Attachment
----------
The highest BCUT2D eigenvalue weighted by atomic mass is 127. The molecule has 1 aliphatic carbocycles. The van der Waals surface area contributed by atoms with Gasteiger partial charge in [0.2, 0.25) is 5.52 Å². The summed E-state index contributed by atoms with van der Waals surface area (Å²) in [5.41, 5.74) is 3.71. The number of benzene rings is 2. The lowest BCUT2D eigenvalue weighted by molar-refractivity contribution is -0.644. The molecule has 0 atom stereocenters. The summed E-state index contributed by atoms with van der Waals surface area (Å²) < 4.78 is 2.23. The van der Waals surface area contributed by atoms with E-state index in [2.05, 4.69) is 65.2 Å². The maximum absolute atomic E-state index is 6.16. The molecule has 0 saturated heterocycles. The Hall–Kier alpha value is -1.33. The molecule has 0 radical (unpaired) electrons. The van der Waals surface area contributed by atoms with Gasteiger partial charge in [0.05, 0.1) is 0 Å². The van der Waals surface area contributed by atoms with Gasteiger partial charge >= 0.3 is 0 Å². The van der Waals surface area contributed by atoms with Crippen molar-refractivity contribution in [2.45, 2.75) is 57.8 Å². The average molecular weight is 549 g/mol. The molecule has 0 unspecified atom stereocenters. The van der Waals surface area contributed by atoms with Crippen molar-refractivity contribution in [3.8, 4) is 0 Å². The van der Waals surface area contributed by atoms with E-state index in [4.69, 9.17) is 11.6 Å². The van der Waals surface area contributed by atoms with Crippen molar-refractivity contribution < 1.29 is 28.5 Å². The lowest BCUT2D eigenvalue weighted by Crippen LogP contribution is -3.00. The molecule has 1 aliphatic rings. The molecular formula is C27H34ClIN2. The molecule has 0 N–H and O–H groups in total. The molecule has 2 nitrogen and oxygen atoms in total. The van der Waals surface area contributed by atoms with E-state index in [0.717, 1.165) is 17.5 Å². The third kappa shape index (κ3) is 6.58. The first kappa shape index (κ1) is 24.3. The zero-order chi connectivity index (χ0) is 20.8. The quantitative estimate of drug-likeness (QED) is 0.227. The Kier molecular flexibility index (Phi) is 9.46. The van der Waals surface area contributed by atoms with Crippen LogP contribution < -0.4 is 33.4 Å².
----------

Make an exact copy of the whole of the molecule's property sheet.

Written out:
The highest BCUT2D eigenvalue weighted by atomic mass is 127. The molecule has 1 aliphatic carbocycles. The van der Waals surface area contributed by atoms with Gasteiger partial charge in [0.2, 0.25) is 5.52 Å². The summed E-state index contributed by atoms with van der Waals surface area (Å²) in [5.41, 5.74) is 3.71. The number of benzene rings is 2. The lowest BCUT2D eigenvalue weighted by molar-refractivity contribution is -0.644. The molecule has 0 atom stereocenters. The summed E-state index contributed by atoms with van der Waals surface area (Å²) < 4.78 is 2.23. The van der Waals surface area contributed by atoms with E-state index in [2.05, 4.69) is 65.2 Å². The maximum absolute atomic E-state index is 6.16. The molecule has 0 saturated heterocycles. The Hall–Kier alpha value is -1.33. The molecule has 0 radical (unpaired) electrons. The van der Waals surface area contributed by atoms with Gasteiger partial charge in [0.05, 0.1) is 0 Å². The van der Waals surface area contributed by atoms with Gasteiger partial charge >= 0.3 is 0 Å². The van der Waals surface area contributed by atoms with Crippen molar-refractivity contribution in [2.45, 2.75) is 57.8 Å². The average molecular weight is 549 g/mol. The molecule has 0 unspecified atom stereocenters. The van der Waals surface area contributed by atoms with Crippen molar-refractivity contribution in [3.8, 4) is 0 Å². The van der Waals surface area contributed by atoms with E-state index in [4.69, 9.17) is 11.6 Å². The van der Waals surface area contributed by atoms with Crippen molar-refractivity contribution < 1.29 is 28.5 Å². The lowest BCUT2D eigenvalue weighted by Crippen LogP contribution is -3.00. The molecule has 1 aliphatic rings. The molecular formula is C27H34ClIN2. The molecule has 0 N–H and O–H groups in total. The molecule has 2 nitrogen and oxygen atoms in total. The van der Waals surface area contributed by atoms with E-state index in [0.717, 1.165) is 17.5 Å². The third kappa shape index (κ3) is 6.58. The first kappa shape index (κ1) is 24.3. The zero-order chi connectivity index (χ0) is 20.8. The quantitative estimate of drug-likeness (QED) is 0.227. The Kier molecular flexibility index (Phi) is 9.46. The van der Waals surface area contributed by atoms with Crippen LogP contribution < -0.4 is 33.4 Å².